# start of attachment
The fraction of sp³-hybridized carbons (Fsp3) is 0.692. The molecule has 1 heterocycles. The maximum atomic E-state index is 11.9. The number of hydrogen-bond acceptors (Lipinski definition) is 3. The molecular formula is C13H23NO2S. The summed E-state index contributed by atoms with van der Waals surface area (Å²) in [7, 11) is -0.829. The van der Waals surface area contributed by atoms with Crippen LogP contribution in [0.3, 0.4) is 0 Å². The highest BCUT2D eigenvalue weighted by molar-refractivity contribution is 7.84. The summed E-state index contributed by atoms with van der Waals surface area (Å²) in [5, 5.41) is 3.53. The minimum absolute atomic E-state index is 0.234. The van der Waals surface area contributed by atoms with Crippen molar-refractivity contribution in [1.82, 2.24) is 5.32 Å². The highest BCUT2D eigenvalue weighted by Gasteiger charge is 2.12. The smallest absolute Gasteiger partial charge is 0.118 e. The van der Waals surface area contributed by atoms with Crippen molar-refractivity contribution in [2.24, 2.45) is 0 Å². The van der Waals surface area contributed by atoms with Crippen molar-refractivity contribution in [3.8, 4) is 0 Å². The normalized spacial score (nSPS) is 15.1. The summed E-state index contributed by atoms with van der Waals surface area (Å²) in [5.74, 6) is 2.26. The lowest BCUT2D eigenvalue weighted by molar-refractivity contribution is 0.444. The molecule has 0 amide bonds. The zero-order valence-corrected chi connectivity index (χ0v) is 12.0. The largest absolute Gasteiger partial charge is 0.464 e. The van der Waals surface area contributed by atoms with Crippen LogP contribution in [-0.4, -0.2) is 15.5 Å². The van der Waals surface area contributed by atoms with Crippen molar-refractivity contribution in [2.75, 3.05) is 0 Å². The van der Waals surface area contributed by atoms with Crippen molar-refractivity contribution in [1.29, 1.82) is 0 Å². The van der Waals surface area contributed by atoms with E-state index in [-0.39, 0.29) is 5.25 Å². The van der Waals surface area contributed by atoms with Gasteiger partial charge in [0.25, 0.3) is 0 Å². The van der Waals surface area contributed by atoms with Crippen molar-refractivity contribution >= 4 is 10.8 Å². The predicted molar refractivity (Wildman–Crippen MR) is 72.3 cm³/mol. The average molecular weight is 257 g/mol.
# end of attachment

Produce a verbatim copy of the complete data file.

The fraction of sp³-hybridized carbons (Fsp3) is 0.692. The molecule has 1 heterocycles. The maximum atomic E-state index is 11.9. The number of hydrogen-bond acceptors (Lipinski definition) is 3. The molecular formula is C13H23NO2S. The summed E-state index contributed by atoms with van der Waals surface area (Å²) in [7, 11) is -0.829. The van der Waals surface area contributed by atoms with Crippen LogP contribution in [0.3, 0.4) is 0 Å². The highest BCUT2D eigenvalue weighted by molar-refractivity contribution is 7.84. The summed E-state index contributed by atoms with van der Waals surface area (Å²) in [5, 5.41) is 3.53. The minimum absolute atomic E-state index is 0.234. The van der Waals surface area contributed by atoms with Crippen molar-refractivity contribution in [1.82, 2.24) is 5.32 Å². The highest BCUT2D eigenvalue weighted by Gasteiger charge is 2.12. The smallest absolute Gasteiger partial charge is 0.118 e. The van der Waals surface area contributed by atoms with Crippen molar-refractivity contribution in [2.24, 2.45) is 0 Å². The van der Waals surface area contributed by atoms with Crippen molar-refractivity contribution in [3.8, 4) is 0 Å². The normalized spacial score (nSPS) is 15.1. The summed E-state index contributed by atoms with van der Waals surface area (Å²) in [5.74, 6) is 2.26. The lowest BCUT2D eigenvalue weighted by molar-refractivity contribution is 0.444. The molecule has 0 amide bonds. The zero-order valence-corrected chi connectivity index (χ0v) is 12.0. The largest absolute Gasteiger partial charge is 0.464 e. The van der Waals surface area contributed by atoms with Crippen LogP contribution in [-0.4, -0.2) is 15.5 Å². The van der Waals surface area contributed by atoms with Crippen molar-refractivity contribution in [2.75, 3.05) is 0 Å². The van der Waals surface area contributed by atoms with Crippen molar-refractivity contribution in [1.29, 1.82) is 0 Å². The van der Waals surface area contributed by atoms with E-state index in [-0.39, 0.29) is 5.25 Å². The van der Waals surface area contributed by atoms with Gasteiger partial charge in [0.25, 0.3) is 0 Å². The van der Waals surface area contributed by atoms with Crippen molar-refractivity contribution >= 4 is 10.8 Å². The predicted molar refractivity (Wildman–Crippen MR) is 72.3 cm³/mol. The average molecular weight is 257 g/mol.